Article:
Whether caused by an injury, chemotherapy or a medical condition like diabetes, nerve damage can be very difficult to treat. A damaged nerve often produces burning pain along the course of the nerve. Numbness, tingling and muscle weakness may also occur.
Herbs will not completely heal a damaged nerve, but a small amount of research suggests that certain herbs may provide some benefit. Most of the research comes from studies performed in a laboratory. Very few studies have involved humans. If you want to try herbs for nerve damage, first see your doctor to determine whether this is safe in your situation. Most herbs have possible side effects or can interact with medications.
St. John's Wort
St. John’s wort — also called Hypericum perforatum — is one of the most common herbs with possible health benefits. Laboratory research indicates that it has both anti-inflammatory and antioxidant effects. Anti-inflammatory effects reduce inflammation and antioxidant effects counteract the harmful effects of oxygen-rich molecules that destroy structures within cells.
Since inflammation and excess oxygen-rich molecules are common in and around damaged nerves, anti-inflammatory and antioxidant effects may be beneficial. A small number of animal studies have shown that St. John’s wort may reduce damage in injured nerves and possibly even help them heal. No good quality study has examined these effects in humans.
However, an article in the February 2017 issue of “Complementary Therapies in Medicine” described a woman with trigeminal neuralgia — pain due to a damaged trigeminal nerve, located in the head — whose symptoms disappeared with taking St. John’s wort. Supplements containing St. John’s wort are sold in capsule or liquid form.
Flax — also known as Linum usitatissimum, common flax or linseed — is another herb with possible medicinal effects. The seeds, called flaxseeds, are an excellent source of omega-3 fatty acids. These fatty acids are well known for their ability to lower blood cholesterol levels. They also have anti-inflammatory and antioxidant effects, potentially reducing nerve damage.
A study published in “DARU Journal of Pharmaceutical Sciences” in May 2014 examined the effects of flaxseed oil in adults with carpal tunnel syndrome — a condition caused by damage to the median nerve at the wrist. When applied directly to the skin over the nerve, the oil improved symptoms and nerve function. Flaxseed oil supplements contain more omega-3 fatty acids than ground flaxseed, so supplements may be more beneficial for nerve damage.
Turmeric and Curcumin
Turmeric — also called Curcumana longa — is a herb belonging to the ginger family. It is used extensively in traditional Indian (Ayurvedic) and traditional Chinese medicine. Turmeric is the spice that gives curry its yellow color. The active component in turmeric is curcumin.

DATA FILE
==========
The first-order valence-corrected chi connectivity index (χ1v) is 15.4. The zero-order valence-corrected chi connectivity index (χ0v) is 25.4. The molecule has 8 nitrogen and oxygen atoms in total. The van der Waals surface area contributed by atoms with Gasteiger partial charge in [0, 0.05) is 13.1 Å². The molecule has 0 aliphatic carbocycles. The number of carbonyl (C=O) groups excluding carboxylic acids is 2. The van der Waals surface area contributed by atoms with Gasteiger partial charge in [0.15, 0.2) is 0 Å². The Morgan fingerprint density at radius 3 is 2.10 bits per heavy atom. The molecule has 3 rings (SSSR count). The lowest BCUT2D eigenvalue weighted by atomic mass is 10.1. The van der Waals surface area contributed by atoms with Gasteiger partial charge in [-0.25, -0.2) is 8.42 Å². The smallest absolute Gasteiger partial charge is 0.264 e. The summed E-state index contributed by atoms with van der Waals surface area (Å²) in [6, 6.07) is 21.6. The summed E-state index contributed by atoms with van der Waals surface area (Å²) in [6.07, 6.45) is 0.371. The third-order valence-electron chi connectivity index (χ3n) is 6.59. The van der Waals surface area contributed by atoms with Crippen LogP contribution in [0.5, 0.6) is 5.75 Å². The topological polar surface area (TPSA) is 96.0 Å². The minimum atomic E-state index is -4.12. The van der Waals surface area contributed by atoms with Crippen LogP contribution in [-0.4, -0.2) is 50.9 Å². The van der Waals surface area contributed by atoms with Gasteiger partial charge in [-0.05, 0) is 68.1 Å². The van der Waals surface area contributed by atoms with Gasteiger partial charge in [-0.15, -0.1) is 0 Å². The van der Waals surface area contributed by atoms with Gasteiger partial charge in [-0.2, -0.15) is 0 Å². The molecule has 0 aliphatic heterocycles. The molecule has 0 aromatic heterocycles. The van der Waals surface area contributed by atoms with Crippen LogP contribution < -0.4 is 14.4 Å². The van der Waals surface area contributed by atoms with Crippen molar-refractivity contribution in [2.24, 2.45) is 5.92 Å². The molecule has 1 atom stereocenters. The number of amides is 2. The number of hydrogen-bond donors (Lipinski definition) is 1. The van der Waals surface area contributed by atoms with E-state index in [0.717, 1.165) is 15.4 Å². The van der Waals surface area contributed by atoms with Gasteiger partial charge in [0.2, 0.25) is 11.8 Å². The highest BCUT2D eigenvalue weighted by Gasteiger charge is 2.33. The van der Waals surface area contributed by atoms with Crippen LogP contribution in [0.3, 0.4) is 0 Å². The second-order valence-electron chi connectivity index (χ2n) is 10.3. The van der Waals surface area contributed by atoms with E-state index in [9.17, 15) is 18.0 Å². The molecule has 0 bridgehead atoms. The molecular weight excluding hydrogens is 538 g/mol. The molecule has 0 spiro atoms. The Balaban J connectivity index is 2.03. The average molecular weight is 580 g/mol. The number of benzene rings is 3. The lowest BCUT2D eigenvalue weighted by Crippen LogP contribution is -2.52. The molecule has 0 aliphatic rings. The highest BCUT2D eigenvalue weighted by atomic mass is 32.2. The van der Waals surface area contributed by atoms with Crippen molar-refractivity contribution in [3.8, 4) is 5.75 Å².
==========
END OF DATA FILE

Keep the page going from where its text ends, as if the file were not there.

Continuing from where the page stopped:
Laboratory studies have shown that curcumin has both antioxidant and anti-inflammatory effects. Some animal studies suggest that it may reduce nerve damage, but no human studies have been published so far. Turmeric is available as tea or a ground spice, but these forms of natural turmeric contain only a small amount of the active ingredient. Turmeric or curcumin supplements contain much more curcumin.
Arnica, vervain, valerian, black cohash, meadowsweet and ginger are examples of other herbs commonly advertised as being able to heal damaged nerves. These herbs have anti-inflammatory or antioxidant effects in laboratory or animal studies but have not been properly studied in humans.
Various combinations of herbs, such as those used in traditional Chinese medicine, are also said to help heal damaged nerves. However, no good quality studies in humans have indicated that they are beneficial.
Reviewed and revised by Mary D. Daley, M.D.
- The Cochrane Library: Chinese Herbal Medicine for Diabetic Peripheral Neuropathy
- Complementary Therapies in Medicine: Hypericum perforatum (St. John’s Wort) as a Possible Therapeutic Alternative for the Management of Trigeminal Neuralgia (TN) -- A Case Report
- International Journal of Preventive Medicine: Anti-Oxidative and Anti-Inflammatory Effects of Ginger in Health and Physical Activity -- Review of Current Evidence
Diana Gamble's health-oriented articles have been published in magazines such as "The Natural Journal" since 2007. She earned certifications for massage therapy and nutritional consulting from the North Carolina School of Holistic Medicine. She graduated from the University of North Carolina-Asheville with a Bachelor of Arts in literature.